The prime time for pollen production is 5AM to 10AM… which means that your early-morning workout may leave you feeling groggy, instead of energized! Try scheduling your exercise routine for evening hours, at least during peak allergy season. Also, remember to close your windows before bed to avoid being bombarded by pollen in the morning (unless, of course, you are an early riser)!

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3) Drink Apple Cider Vinegar

Apple Cider Vinegar (ACV) has been praised for its digestive benefits for centuries! Some people also tout it as a natural allergy remedy, citing its ability to reduce mucous production and cleanse the lymphatic system. Although the scientific basis for this is unclear, it is certain that ACV has digestive benefits — like promoting good bacteria in the gut — and since there is a definite link between allergies and the gastrointestinal system, it is worth giving it a try!

I prefer to enjoy ACV as part of a delicious salad dressing, but some people prefer to dilute it in a glass of water or juice and simply drink it as a supplement. However you choose to ingest it, the important part is making sure you pick the right kind of ACV. The unfiltered kind (with the cloudy stuff at the bottom) offers the greatest benefit to your body. Be sure to shake it up before you pour!

4) Eat Onions

Foods like red onions, red apples, and even red wine contain a bioflavonoid known as quercetin. This naturally-occurring compound is known for its properties as an antioxidant, anti-inflammatory, and antihistamine! Click here for a more extensive list of quercetin sources, or check your local grocery store for quercetin capsules.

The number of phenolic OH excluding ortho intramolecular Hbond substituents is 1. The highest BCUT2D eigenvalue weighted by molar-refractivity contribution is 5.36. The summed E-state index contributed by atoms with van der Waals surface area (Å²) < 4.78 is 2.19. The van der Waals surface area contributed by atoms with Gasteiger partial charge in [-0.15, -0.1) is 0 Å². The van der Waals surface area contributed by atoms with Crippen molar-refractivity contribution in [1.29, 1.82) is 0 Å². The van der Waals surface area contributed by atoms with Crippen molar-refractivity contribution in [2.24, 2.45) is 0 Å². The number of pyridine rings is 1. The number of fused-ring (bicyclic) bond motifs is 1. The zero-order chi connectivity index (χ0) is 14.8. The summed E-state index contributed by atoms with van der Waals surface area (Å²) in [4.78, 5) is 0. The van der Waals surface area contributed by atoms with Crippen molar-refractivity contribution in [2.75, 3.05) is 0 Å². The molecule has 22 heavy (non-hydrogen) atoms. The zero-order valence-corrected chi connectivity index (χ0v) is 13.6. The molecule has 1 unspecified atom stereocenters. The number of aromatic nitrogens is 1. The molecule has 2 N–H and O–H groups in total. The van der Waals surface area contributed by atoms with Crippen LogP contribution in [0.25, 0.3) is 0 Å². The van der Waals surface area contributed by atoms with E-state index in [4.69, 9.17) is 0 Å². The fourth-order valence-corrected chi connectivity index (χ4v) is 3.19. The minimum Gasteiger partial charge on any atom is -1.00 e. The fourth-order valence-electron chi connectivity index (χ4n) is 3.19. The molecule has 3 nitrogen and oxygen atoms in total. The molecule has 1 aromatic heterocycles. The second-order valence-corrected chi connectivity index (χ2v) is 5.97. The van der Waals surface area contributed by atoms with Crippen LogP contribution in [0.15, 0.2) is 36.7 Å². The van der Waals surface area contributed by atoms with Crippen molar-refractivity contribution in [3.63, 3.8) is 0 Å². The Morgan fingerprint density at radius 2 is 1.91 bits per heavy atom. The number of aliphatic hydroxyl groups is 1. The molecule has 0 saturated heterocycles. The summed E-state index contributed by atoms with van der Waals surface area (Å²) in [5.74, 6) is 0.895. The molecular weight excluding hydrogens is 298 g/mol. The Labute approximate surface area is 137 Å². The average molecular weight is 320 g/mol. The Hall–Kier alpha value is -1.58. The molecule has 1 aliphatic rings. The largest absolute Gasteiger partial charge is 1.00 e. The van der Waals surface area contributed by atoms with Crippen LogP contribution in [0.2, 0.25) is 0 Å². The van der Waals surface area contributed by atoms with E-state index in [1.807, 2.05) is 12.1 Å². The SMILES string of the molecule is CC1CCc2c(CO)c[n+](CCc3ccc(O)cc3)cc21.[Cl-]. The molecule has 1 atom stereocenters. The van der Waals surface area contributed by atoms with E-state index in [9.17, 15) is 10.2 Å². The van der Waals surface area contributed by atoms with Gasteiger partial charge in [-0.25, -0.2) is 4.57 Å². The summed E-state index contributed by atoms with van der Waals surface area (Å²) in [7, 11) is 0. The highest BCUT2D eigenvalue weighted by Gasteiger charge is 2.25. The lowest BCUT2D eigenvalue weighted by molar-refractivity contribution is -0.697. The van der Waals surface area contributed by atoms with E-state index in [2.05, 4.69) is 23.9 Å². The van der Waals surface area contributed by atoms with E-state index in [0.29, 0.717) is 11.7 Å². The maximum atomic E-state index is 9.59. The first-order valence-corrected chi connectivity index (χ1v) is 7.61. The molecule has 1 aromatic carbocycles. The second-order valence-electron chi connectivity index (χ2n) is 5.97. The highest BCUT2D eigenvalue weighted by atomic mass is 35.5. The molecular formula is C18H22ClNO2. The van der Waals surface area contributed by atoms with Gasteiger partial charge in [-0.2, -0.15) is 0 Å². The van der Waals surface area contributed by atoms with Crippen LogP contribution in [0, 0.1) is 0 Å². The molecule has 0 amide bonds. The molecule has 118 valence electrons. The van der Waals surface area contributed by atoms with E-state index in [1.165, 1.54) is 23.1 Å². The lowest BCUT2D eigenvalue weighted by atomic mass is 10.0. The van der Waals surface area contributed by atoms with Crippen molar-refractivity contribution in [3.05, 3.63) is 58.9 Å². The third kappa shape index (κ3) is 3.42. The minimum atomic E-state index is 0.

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5) Try Acupuncture

While it may seem a little creepy to some, acupuncture is ideal in the sense that it does not have side effects. It works by calming the overstimulation of the immune system, which makes it useful for people who are experiencing more than one type of sensitivity (e.g., seasonal allergies plus mold allergies). Click here to read more about the benefits of acupuncture.

6) Boost Your Immune System

Keep in mind that the coughing, sneezing, and itchiness are all products of your immune system’s over-response to histamines…so supporting a healthy immune system can help reduce the symptoms of allergies. All of the things that you would do for your body while fighting a cold — eating well, getting enough sleep, etc. — can help mitigate your body’s response to allergens and lessen your symptoms.

7) Grow a Beard

This is not an option for everyone, but facial hair has been shown to measurably reduce the symptoms of seasonal allergies, at least according to this article. The theory is that facial hair acts as a natural filter for pollens, dust, and other allergy-causing particles in the air. That being the case, those lucky enough to have a beard or mustache should be sure to keep them clean during allergy season!

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In the end, just about any remedy that reduces allergy symptoms and improves sleep is a good one (especially if is natural)! So don’t be afraid to try something new, even if it sounds a little odd at first!

Why Do Teens Nowadays Get Less Sleep Than Previous Generations?

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Teens of this generation are generally getting less sleep than those of previous generations. What could be the reasoning behind this trend?